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Many Nonprofits rely on annual special events as a significant source of annual revenue to help supplement their fundraising efforts. However, accounting for these events can often be challenging.

 

Events may include gala dinners, golf tournaments, marathons, concerts, carnivals, sports events, auctions, casino nights, and similar events. The participants of these events are offered something of value (a meal, theater ticket, entertainment) for a sum that exceeds the costs of the benefits provided to the participants. The difference between the amount paid by the donor and the fair value of the benefit received by the donor is considered a contribution. The items of value given to the donor in this situation are referred to as “Direct Benefits to Donors.” These are the actual costs of the items and services furnished to the attendees as inducements to attend the special event (dinner, ballroom, decorations, meals, and refreshments, etc.).

 

When nonprofits have special events that are in part fund-raising activities and in part exchange transactions, such as fund-raising dinners, the ticket revenue from such events are divided between contributions and revenue from exchange transactions for financial reporting purposes. The exchange transaction is measured at fair value of the direct donor benefits, and the excess of the ticket price over the fair value of the direct donor benefits is the contribution portion.

In order to properly report on the activities of these events, a number of transactions need to be considered:

 

Revenues:

Number of tickets sold at the price paid by the donor. For example: The nonprofit holds a gala and patrons pay $300 to attend the dinner and 300 tickets have been sold.  If nothing is given to the donor in return, you would simply record revenue at $90,000 (300 tickets x $300.) However, the dinner costs the nonprofit $75 per person and has a fair value of $100 per person. Therefore, the contribution portion of the special event is $60,000 [300 tickets * ($300 – $100)] and the exchange portion is $30,000 (300 * $100).

Expenses:

Using the example above, the Costs of Direct Benefits to Donors would be $22,500 ($75 * 300 attendees). It is important to keep in mind, for most events, calculating the Costs of Direct Benefits to Donors will include more than just the cost of the meal. The costs will also include the catering, entertainment, ballroom, decorations, meals and refreshments, etc. Thus, expenses for printing tickets and posters, mailings, public relations, consultants, allocated costs for employees’ time, and other expenses incurred by the organization are reported as fund-raising expenses.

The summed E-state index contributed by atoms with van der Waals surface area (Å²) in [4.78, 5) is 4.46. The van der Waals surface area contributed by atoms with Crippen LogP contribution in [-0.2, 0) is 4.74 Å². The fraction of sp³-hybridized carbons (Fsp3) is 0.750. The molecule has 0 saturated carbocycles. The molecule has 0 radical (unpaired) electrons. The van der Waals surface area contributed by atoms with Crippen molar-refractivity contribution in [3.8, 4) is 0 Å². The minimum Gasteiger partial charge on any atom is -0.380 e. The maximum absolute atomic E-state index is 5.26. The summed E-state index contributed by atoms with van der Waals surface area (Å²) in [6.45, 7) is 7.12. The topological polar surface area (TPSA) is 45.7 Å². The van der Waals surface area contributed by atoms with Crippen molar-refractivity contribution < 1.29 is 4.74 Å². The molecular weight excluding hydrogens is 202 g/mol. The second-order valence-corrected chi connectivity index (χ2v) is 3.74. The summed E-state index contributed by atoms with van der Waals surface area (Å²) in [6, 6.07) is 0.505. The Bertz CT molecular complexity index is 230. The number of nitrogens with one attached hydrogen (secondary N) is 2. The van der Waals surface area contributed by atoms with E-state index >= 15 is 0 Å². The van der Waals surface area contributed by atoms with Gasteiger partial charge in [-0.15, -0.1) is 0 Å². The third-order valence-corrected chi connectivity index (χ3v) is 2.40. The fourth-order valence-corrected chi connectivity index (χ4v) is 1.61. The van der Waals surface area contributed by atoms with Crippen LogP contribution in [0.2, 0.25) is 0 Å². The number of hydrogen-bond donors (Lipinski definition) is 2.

In-kind Contributions:

These are the common in-kind contributions made for special events and are frequently not recorded.

Auctioned Items:

If an item is donated to the nonprofit and auctioned off, there will be two separate transactions. The nonprofit must first determine the fair value of the donated item and then record it as an asset and contribution revenue. Once the auction is over, an increase or decrease in the value of the contribution will be made depending on how much is received from the auctioned item.

Donated services or facilities:

services or facilities donated to an organization such as catering, event venue, entertainment or others which provide a direct benefit to the donor should be included as a contribution and expensed as Costs of Direct Benefits to Donors.

Items provided to the donor:

items donated to the nonprofit and provided to the various attendees of the event such as gift bags, raffle prizes or table goodies should be recorded as contribution revenue and then expensed as Costs of Direct Benefits to Donors.

 

Karen Miessner is SingerLewak LLP’s Lead Nonprofit Assurance and Advisory partner and can be reached at 424.325.7272 or via email at [email protected].
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